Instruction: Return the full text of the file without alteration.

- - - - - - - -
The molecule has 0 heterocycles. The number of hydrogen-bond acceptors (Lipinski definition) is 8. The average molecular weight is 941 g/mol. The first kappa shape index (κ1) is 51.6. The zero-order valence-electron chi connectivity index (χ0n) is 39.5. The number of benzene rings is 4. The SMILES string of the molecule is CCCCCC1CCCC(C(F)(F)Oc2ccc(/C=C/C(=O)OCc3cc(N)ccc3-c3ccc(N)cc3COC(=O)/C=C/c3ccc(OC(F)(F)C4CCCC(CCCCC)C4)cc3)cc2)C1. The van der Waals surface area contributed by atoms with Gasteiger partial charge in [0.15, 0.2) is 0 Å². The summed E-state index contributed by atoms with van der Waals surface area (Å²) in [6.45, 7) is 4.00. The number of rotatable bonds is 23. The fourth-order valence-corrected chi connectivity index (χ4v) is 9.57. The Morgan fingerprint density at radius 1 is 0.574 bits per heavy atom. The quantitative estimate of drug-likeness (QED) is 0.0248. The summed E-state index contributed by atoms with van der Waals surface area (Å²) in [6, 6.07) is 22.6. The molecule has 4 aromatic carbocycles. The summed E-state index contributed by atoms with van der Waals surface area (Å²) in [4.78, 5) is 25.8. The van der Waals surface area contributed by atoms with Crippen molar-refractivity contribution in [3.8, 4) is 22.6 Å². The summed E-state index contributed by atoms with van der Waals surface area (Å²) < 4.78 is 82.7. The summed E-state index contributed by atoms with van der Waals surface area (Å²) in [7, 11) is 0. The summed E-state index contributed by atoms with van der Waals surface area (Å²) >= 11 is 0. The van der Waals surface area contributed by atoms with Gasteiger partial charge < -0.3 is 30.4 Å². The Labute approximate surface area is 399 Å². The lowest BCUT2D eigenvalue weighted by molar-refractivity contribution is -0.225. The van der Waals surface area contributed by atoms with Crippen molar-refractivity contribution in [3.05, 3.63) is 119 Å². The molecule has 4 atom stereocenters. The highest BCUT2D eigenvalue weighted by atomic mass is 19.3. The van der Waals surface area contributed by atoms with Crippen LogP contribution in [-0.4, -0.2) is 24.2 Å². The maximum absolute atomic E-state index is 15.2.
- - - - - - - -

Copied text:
The molecule has 0 heterocycles. The number of hydrogen-bond acceptors (Lipinski definition) is 8. The average molecular weight is 941 g/mol. The first kappa shape index (κ1) is 51.6. The zero-order valence-electron chi connectivity index (χ0n) is 39.5. The number of benzene rings is 4. The SMILES string of the molecule is CCCCCC1CCCC(C(F)(F)Oc2ccc(/C=C/C(=O)OCc3cc(N)ccc3-c3ccc(N)cc3COC(=O)/C=C/c3ccc(OC(F)(F)C4CCCC(CCCCC)C4)cc3)cc2)C1. The van der Waals surface area contributed by atoms with Gasteiger partial charge in [0.15, 0.2) is 0 Å². The summed E-state index contributed by atoms with van der Waals surface area (Å²) in [6.45, 7) is 4.00. The number of rotatable bonds is 23. The fourth-order valence-corrected chi connectivity index (χ4v) is 9.57. The Morgan fingerprint density at radius 1 is 0.574 bits per heavy atom. The quantitative estimate of drug-likeness (QED) is 0.0248. The summed E-state index contributed by atoms with van der Waals surface area (Å²) in [6, 6.07) is 22.6. The molecule has 4 aromatic carbocycles. The summed E-state index contributed by atoms with van der Waals surface area (Å²) in [4.78, 5) is 25.8. The van der Waals surface area contributed by atoms with Crippen molar-refractivity contribution in [3.8, 4) is 22.6 Å². The summed E-state index contributed by atoms with van der Waals surface area (Å²) < 4.78 is 82.7. The summed E-state index contributed by atoms with van der Waals surface area (Å²) in [7, 11) is 0. The summed E-state index contributed by atoms with van der Waals surface area (Å²) >= 11 is 0. The van der Waals surface area contributed by atoms with Gasteiger partial charge < -0.3 is 30.4 Å². The Labute approximate surface area is 399 Å². The lowest BCUT2D eigenvalue weighted by molar-refractivity contribution is -0.225. The van der Waals surface area contributed by atoms with Crippen molar-refractivity contribution in [3.05, 3.63) is 119 Å². The molecule has 4 atom stereocenters. The highest BCUT2D eigenvalue weighted by atomic mass is 19.3. The van der Waals surface area contributed by atoms with Crippen LogP contribution in [-0.4, -0.2) is 24.2 Å². The maximum absolute atomic E-state index is 15.2.